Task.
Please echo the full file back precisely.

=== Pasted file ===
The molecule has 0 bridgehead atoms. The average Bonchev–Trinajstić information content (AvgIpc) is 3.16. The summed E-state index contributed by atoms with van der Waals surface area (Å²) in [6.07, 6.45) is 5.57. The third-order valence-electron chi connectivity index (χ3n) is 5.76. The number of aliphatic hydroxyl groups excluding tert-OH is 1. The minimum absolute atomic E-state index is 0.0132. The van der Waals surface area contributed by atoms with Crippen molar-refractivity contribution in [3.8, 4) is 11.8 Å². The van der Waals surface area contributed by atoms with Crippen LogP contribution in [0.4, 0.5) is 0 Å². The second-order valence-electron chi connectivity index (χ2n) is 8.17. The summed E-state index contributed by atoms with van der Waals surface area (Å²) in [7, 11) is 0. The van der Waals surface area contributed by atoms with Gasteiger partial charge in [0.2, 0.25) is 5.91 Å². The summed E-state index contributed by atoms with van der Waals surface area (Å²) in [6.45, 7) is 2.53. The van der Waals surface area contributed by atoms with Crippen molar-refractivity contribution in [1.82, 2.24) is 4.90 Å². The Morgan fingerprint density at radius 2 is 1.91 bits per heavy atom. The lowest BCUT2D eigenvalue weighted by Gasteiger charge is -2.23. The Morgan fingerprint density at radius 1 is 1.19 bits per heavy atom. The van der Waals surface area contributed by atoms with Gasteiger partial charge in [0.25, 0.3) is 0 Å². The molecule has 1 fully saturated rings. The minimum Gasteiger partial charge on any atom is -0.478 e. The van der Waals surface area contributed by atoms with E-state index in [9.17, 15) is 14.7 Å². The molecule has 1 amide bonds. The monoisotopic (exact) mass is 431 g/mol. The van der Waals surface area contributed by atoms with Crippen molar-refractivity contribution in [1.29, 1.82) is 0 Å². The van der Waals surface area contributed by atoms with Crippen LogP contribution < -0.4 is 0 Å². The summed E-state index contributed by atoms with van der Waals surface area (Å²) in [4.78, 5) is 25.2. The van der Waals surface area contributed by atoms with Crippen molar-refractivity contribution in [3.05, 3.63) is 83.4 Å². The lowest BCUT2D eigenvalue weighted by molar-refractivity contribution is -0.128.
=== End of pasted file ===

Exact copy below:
The molecule has 0 bridgehead atoms. The average Bonchev–Trinajstić information content (AvgIpc) is 3.16. The summed E-state index contributed by atoms with van der Waals surface area (Å²) in [6.07, 6.45) is 5.57. The third-order valence-electron chi connectivity index (χ3n) is 5.76. The number of aliphatic hydroxyl groups excluding tert-OH is 1. The minimum absolute atomic E-state index is 0.0132. The van der Waals surface area contributed by atoms with Crippen molar-refractivity contribution in [3.8, 4) is 11.8 Å². The van der Waals surface area contributed by atoms with Crippen LogP contribution in [0.4, 0.5) is 0 Å². The second-order valence-electron chi connectivity index (χ2n) is 8.17. The summed E-state index contributed by atoms with van der Waals surface area (Å²) in [7, 11) is 0. The van der Waals surface area contributed by atoms with Gasteiger partial charge in [0.2, 0.25) is 5.91 Å². The summed E-state index contributed by atoms with van der Waals surface area (Å²) in [6.45, 7) is 2.53. The van der Waals surface area contributed by atoms with Crippen molar-refractivity contribution in [1.82, 2.24) is 4.90 Å². The Morgan fingerprint density at radius 2 is 1.91 bits per heavy atom. The lowest BCUT2D eigenvalue weighted by Gasteiger charge is -2.23. The Morgan fingerprint density at radius 1 is 1.19 bits per heavy atom. The van der Waals surface area contributed by atoms with Gasteiger partial charge in [0.25, 0.3) is 0 Å². The molecule has 1 fully saturated rings. The minimum Gasteiger partial charge on any atom is -0.478 e. The van der Waals surface area contributed by atoms with E-state index in [9.17, 15) is 14.7 Å². The molecule has 1 amide bonds. The monoisotopic (exact) mass is 431 g/mol. The van der Waals surface area contributed by atoms with Crippen molar-refractivity contribution in [1.29, 1.82) is 0 Å². The van der Waals surface area contributed by atoms with Crippen LogP contribution < -0.4 is 0 Å². The summed E-state index contributed by atoms with van der Waals surface area (Å²) in [4.78, 5) is 25.2. The van der Waals surface area contributed by atoms with Crippen molar-refractivity contribution in [3.05, 3.63) is 83.4 Å². The lowest BCUT2D eigenvalue weighted by molar-refractivity contribution is -0.128.